In the early 1900s Pisgah Forest had businesses located on
both sides of the Davidson River. On
the west side Louis Carr built a saw mill and lumber yard for his logging
had come to the U.S. from Italy as a youth.
He worked a variety of jobs and saved his money until he got into the
railroad and timber business in West Virginia.
Carr Lumber Yard, 1941. Pisgah Forest Depot on left.
In 1912 he purchased nearly 70,000 acres from Mount Pisgah to Pisgah
Forest from George Vanderbilt. Carr also
owned and operated over 100 miles of standard gauge railroad to transport the
timber to his saw mill. He had a double
band saw, a planeing mill, a flooring plant, and a dry kiln. Customers included Biltmore Hardwood Flooring
and numerous furniture plants in North Carolina.
over 500 employees Carr Lumber was the largest employer in Transylvania County
until 1949. In addition Carr operated a large
timber company in New Mexico from the late 1920s until 1945. Carr Lumber in Pisgah Forest closed in 1957,
four years after Louie Carr’s death.
Carr Lumber employees at Company Store.
information about Carr Lumber can be found in Heritage of Transylvania
County, Volume 2 and Volume 3, Logging Railroads of the Blue
Ridge and Smoky Mountains by Tom Fetters and A Man Named Luigi by
Frank Carr, Jr.
A swinging bridge over the Davidson River
provided easy access for Carr Lumber employees to Hedrick’s Store on the east
side of the river. The old Davidson
River Presbyterian Church and the old Pisgah Forest School were also located on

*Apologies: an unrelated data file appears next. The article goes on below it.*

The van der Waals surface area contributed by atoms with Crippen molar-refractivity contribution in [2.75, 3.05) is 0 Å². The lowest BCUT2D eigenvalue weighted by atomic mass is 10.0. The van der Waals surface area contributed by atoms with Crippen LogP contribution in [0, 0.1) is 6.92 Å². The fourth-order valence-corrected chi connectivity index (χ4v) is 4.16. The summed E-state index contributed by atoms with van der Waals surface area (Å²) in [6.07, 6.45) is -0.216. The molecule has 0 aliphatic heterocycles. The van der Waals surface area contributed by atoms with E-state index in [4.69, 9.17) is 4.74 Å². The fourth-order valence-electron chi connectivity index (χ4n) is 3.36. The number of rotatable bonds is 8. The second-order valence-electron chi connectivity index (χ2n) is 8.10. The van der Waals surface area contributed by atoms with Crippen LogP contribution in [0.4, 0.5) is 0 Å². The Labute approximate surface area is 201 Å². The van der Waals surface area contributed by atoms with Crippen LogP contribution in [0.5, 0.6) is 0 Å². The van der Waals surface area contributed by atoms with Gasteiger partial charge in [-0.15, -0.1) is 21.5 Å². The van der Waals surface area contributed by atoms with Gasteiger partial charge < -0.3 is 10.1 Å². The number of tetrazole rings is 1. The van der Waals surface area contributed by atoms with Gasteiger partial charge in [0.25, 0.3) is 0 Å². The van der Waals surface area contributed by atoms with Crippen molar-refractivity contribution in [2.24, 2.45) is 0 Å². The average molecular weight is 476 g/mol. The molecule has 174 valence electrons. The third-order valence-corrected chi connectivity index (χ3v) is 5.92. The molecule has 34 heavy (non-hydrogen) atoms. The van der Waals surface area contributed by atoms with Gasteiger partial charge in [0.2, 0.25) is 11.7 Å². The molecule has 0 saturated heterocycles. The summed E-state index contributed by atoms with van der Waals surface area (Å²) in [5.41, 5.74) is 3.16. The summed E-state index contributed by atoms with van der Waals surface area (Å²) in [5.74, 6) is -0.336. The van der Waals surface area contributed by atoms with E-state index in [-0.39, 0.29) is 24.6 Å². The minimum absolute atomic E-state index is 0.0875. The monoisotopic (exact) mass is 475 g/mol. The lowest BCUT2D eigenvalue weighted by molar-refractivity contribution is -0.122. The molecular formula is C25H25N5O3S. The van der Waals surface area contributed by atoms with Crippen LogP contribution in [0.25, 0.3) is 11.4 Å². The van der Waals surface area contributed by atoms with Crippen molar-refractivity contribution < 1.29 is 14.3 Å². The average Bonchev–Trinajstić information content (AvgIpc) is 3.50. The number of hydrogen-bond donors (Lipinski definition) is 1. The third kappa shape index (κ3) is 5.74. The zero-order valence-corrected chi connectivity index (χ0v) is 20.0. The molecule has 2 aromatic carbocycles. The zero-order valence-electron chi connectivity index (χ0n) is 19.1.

the east side of the Davidson River.
Hedrick had operated a general store in a sawmill town in West Virginia in the
early 1900s. When the mill closed he
decided to move to another sawmill town.
During a trip to western North Carolina he visited Carr Lumber and
Pisgah Forest. Hedrick liked what he
saw, purchased property across the river from Carr Lumber and soon moved his
business and family here.
Hedrick’s early 3-story store in Pisgah
Pictured from left: Sunday, Howard, Lorena, Tina and Ada Hedrick.
original store was 3-stories and had 30-rooms, including apartments. That building was completely destroyed by
fire on Thanksgiving Day, 1930. Hedrick
rebuilt a smaller store nearby. Local
mill workers, farmers and school children kept the store busy. The Hedrick family also had living quarters
at the store.
a 1972 article by Cal Carpenter, Lorena Hedrick stated that penny candy was a
hot item with school children. “The
children brought their pennies to buy candy.
They used to bring hen eggs, too, and we bought them for whatever they
were worth at the time so the children could buy candy with the money.”
Hedrick continued to run the business after Howard’s death in 1952. Hedrick’s
closed around 1973.
Photographs and information
for this column are provided by the Rowell Bosse North Carolina Room,
Transylvania County Library. Visit the
NC Room during regular library hours (Monday-Friday) to learn more about our
history and see additional photographs.
For more information, comments or suggestions contact Marcy at [email protected]
or 828-884-3151 X242.